Francisco Cordero has a one-year offer on the table to return to the Reds


It seems like everybody has already decided that Ryan Madson is the big loser in the game of musical chairs among free agent closers, but don’t forget that Francisco Cordero is also out there looking for a job.

The Reds acquired left-hander Sean Marshall from the Cubs last week, giving them a potential cost-effective alternative for the closer role, so Cordero is hurting for leverage at the moment. Reds general manager Walt Jocketty told John Fay of the Cincinnati Enquirer yesterday that the veteran right-hander currently has a one-year offer on the table to return.

“We’ve made an offer,” he said. “He’s deciding what to do. He’s got a couple of other offers.”

No word on the details of the Reds’ offer, but Fay guesses that it’s likely for $7 million or less.

Cordero, who turns 37 in May, earned $12.125 million this past season while posting a 2.45 ERA and 37 saves over 68 appearances. While he averaged a career-low 5.43 K/9 and showed decreased velocity, he also averaged 2.84 BB/9 — his best mark since 2002 — and induced ground balls at a career-high rate of 50 percent. The Reds declined his $12 million club option for 2012 in late-October.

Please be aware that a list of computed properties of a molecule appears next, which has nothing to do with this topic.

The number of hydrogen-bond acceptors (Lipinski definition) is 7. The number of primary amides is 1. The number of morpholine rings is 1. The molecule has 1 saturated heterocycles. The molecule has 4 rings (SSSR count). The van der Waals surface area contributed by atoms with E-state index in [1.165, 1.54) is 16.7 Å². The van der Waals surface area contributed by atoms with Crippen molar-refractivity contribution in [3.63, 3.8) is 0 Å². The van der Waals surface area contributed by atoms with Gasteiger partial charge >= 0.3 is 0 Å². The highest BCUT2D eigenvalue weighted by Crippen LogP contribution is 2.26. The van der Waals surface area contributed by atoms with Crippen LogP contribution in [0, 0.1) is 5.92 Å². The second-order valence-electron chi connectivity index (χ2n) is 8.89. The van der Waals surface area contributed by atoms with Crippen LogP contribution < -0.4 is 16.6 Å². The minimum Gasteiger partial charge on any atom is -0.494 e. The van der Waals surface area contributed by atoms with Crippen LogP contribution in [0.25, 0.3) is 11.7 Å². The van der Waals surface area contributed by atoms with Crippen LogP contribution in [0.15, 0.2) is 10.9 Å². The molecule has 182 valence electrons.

Henderson Alvarez signs with Tigres de Quintana Roo

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Free agent right-hander Henderson Alvarez signed a deal with the Tigres de Quintana Roo of the Mexican Baseball League earlier this week, FanRag Sports’ Jon Heyman reported Friday. The righty wasn’t necessarily too fringey a player to hack it in the big leagues, but there were no MLB takers in attendance during his showcase in Venezuela last month and he clearly felt it best to try his luck elsewhere.

The 27-year-old’s last major league gig came with the Phillies, for whom he delivered a 4.30 ERA, 6.8 BB/9 and 3.7 SO/9 over 14 2/3 innings in 2017. While he’s not too far removed from his first and only All-Star bid in 2014, he was besieged by shoulder issues in 2015 and 2016 and underwent season-ending surgeries as a result.

That added injury risk, coupled with the fact that he hasn’t pitched more than 22 innings in a single season since 2014, may have been too much for major league teams to take on this spring. Assuming he steers clear of further injuries, however, a return to the majors may not be entirely out of the question in years to come.